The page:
2) Is there any way to improve the look of the stitch marks on the back? The material is 60% silk, 40% acetate.
3) It needs to be hemmed a little, and I'd like them to remove some of the train too, so that the slightly damaged material doesn't show. Is that more difficult/expensive to do than just hemming in the front? The train is somewhere between sweep and chapel length.
4) How costly do you think the alterations would be? I'm starting to regret having bought a sample dress, although it's just the style that I wanted and I'd never be able to afford it new.
5) It would be nice to dry clean it after the alterations, but I'm hesitant since the embroidery and beading is very delicate, and it's silk. What's the best way to pick a dry cleaner's?
Thanks for your site, it's full of useful information, and sorry for the long letter. Helen
1) No, the only way to fix holes in netting is to replace the netting. Trying to repair the holes looks simply awful. You can add some embroidered lace pieces over the holes if you can find some that look like what is already there. Sometimes I have scavenged some lace from elsewhere on the dress where it's less needed, like under the arm or in a tuck or seam.
2) You can try steaming the fabric and the holes might mend them selves.
3) Hemming around the whole dress is more expensive than the normal wedding hem that is only in the front. It's not more difficult, it's just a lot more work taking more time which will mean more expense.
4) This depends on the pricing on your area which I have no way to determine. For me the all-around hem would not be less then $200. Replacing the sleeves could run over $200 too.
5) Ask friends. I have yet to find a dry cleaners in my area who I can recommend with confidence. It's quite annoying.
My suggestion would be - Since you did not see these flaws until much later, odds are your guests at your wedding will not see them either. By the time they get noticed it will be near the end of the day and gowns get very dirty and often damaged by the end of the wedding day, so no one will give it a second thought as long as you don't tell them. The imperfections you are seeing will not show in your pictures either.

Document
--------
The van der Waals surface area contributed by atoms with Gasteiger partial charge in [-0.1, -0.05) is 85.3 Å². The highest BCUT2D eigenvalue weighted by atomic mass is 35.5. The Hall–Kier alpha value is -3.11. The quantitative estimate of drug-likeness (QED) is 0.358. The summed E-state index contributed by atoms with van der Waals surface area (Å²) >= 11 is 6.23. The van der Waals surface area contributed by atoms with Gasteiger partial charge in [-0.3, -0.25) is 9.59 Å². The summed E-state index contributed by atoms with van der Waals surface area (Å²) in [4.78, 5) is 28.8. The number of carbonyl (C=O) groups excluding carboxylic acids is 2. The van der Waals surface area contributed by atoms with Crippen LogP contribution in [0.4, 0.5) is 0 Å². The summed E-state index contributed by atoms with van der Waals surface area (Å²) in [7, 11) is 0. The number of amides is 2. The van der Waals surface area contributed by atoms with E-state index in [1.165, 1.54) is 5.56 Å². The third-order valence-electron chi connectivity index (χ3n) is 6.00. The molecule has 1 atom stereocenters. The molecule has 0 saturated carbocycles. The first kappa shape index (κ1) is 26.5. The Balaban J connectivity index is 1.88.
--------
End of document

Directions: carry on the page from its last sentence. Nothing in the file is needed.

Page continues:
Thank you so much for your answer! After reading it, I was wondering if there was a clever way to prevent the holes in the netting from "running" (except stitching)? I'm not really concerned about the holes themselves (they're small), but it looks like one of them could spread. I believe the material is English netting.
Many thanks, Helen
Netting does not generally run. But just in case it is the type that does, get some fray check from your local fabric or craft store. It's a type of glue that dries soft and should not interfere with the stretchiness of the netting. It should not discolor the netting, but test it on a seam on the inside of the sleeve first. You can use clear nail polish like we used to do in school when our panty hose ran, but it dries hard and may get scratchy.
Thanks -- this is just the kind of solution I was looking for. And thanks for making me feel good about my dress again! I'm sure everybody tells you this -- but I wish I could have my alterations done with you, you so obviously enjoy your work.
All the best, Helen
added January 2007
I am interested in purchasing a dress but at the top portion of the dress to the top of my hips, there is a bustier. I don’t like how the bustier shows under the dress where is ends. Is it possible to add a lining or add to the bustier so it looks smoother?
Most brides also buy a slip that comes above the waist and ends up making a bustier look smoother, but you can add a lining to just about anything. You'll need to ask the alteration lady at your store what this will cost.
added October 2005